Since 1989, the Object Management Group (OMG) has been defining and refining a standard called the Common Object Request Broker Architecture (or CORBA). CORBA is a specification for distributed object-based computing that enables clients and servers to communicate. CORBA is explicitly platform- and language-independent and is quite heavily used in enterprise computing. In this chapter, I’ll introduce CORBA, compare CORBA to RMI, and then discuss RMI/IIOP, which is a compromise that allows Java developers to take advantage of some of RMI’s features while still writing CORBA applications. By the end of this chapter, you’ll have an elementary understanding of CORBA and a clear understanding of when to use CORBA and when to use RMI.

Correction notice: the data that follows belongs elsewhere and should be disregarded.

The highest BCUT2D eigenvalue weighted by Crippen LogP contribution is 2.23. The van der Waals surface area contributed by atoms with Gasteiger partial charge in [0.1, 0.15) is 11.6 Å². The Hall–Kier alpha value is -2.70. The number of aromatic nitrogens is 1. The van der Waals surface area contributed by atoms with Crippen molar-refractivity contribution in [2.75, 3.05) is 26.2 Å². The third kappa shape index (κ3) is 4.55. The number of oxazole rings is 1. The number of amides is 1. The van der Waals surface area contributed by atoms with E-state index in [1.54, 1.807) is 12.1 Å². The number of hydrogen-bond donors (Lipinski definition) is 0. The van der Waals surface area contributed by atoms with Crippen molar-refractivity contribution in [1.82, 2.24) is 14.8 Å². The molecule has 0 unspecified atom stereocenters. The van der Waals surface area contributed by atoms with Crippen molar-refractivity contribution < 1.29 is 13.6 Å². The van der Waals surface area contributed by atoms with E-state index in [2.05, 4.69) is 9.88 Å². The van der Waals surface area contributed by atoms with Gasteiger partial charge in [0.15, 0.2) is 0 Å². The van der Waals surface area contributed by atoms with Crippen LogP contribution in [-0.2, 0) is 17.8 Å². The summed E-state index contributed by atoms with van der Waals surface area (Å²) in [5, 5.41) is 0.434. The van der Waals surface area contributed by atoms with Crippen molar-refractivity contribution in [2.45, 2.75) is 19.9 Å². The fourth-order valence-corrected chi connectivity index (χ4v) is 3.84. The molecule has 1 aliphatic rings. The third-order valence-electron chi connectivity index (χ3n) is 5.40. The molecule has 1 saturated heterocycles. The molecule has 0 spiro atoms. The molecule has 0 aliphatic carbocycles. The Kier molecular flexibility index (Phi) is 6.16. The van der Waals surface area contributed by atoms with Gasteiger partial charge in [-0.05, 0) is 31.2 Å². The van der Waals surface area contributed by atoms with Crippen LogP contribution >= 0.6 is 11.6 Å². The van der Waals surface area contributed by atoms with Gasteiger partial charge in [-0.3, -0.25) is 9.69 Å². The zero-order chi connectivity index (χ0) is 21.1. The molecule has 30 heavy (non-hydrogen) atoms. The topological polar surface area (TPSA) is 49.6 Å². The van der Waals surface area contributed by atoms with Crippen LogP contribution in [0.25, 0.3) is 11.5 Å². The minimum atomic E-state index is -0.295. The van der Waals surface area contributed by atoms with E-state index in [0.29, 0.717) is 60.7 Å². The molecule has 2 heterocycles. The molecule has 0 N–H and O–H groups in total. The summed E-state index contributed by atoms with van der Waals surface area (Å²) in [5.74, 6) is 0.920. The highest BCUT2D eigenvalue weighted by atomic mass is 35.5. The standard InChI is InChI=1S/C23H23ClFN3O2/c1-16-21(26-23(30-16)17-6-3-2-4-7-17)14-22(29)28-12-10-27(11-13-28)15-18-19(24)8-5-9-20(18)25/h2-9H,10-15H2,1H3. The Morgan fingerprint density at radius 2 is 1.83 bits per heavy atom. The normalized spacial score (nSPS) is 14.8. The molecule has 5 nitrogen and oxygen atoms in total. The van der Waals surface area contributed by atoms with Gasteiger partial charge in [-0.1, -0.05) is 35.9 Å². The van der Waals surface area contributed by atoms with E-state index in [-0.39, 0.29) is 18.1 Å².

At some point in the mid-1980s, a number of industry leaders began to realize that every large corporation has a fairly similar computing environment, consisting of the following five components:
Many large and midsize companies have a incredibly diverse hardware base. Many servers are still on mainframes and likely will be for the foreseeable future, while many smaller applications are hosted on whatever hardware was handy at the time (and the applications are often too brittle to migrate to new platforms gracefully). Client machines are even more varied.
From operating systems to programming languages to libraries to network infrastructure choices ...